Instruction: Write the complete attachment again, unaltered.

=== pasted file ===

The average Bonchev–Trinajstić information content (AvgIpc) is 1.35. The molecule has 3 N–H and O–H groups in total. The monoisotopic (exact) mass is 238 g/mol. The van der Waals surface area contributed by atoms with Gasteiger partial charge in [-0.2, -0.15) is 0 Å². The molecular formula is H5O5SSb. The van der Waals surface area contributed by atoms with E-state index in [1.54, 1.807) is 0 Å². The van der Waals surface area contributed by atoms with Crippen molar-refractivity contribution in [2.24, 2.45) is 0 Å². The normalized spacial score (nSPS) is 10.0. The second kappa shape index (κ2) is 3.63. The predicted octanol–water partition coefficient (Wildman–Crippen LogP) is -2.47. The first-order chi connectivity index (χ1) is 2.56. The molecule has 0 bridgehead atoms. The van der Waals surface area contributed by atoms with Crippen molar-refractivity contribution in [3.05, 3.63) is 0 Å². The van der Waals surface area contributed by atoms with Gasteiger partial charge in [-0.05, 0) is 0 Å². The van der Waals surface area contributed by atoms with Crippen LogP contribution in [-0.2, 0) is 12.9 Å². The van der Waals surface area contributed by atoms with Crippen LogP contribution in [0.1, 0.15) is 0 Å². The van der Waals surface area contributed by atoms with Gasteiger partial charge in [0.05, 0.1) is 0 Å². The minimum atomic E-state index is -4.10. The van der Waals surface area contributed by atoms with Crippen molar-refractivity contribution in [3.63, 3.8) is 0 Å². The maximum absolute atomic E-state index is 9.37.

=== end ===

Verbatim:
The average Bonchev–Trinajstić information content (AvgIpc) is 1.35. The molecule has 3 N–H and O–H groups in total. The monoisotopic (exact) mass is 238 g/mol. The van der Waals surface area contributed by atoms with Gasteiger partial charge in [-0.2, -0.15) is 0 Å². The molecular formula is H5O5SSb. The van der Waals surface area contributed by atoms with E-state index in [1.54, 1.807) is 0 Å². The van der Waals surface area contributed by atoms with Crippen molar-refractivity contribution in [2.24, 2.45) is 0 Å². The normalized spacial score (nSPS) is 10.0. The second kappa shape index (κ2) is 3.63. The predicted octanol–water partition coefficient (Wildman–Crippen LogP) is -2.47. The first-order chi connectivity index (χ1) is 2.56. The molecule has 0 bridgehead atoms. The van der Waals surface area contributed by atoms with Crippen molar-refractivity contribution in [3.05, 3.63) is 0 Å². The van der Waals surface area contributed by atoms with Gasteiger partial charge in [-0.05, 0) is 0 Å². The van der Waals surface area contributed by atoms with Crippen LogP contribution in [-0.2, 0) is 12.9 Å². The van der Waals surface area contributed by atoms with Crippen LogP contribution in [0.1, 0.15) is 0 Å². The van der Waals surface area contributed by atoms with Gasteiger partial charge in [0.05, 0.1) is 0 Å². The minimum atomic E-state index is -4.10. The van der Waals surface area contributed by atoms with Crippen molar-refractivity contribution in [3.63, 3.8) is 0 Å². The maximum absolute atomic E-state index is 9.37.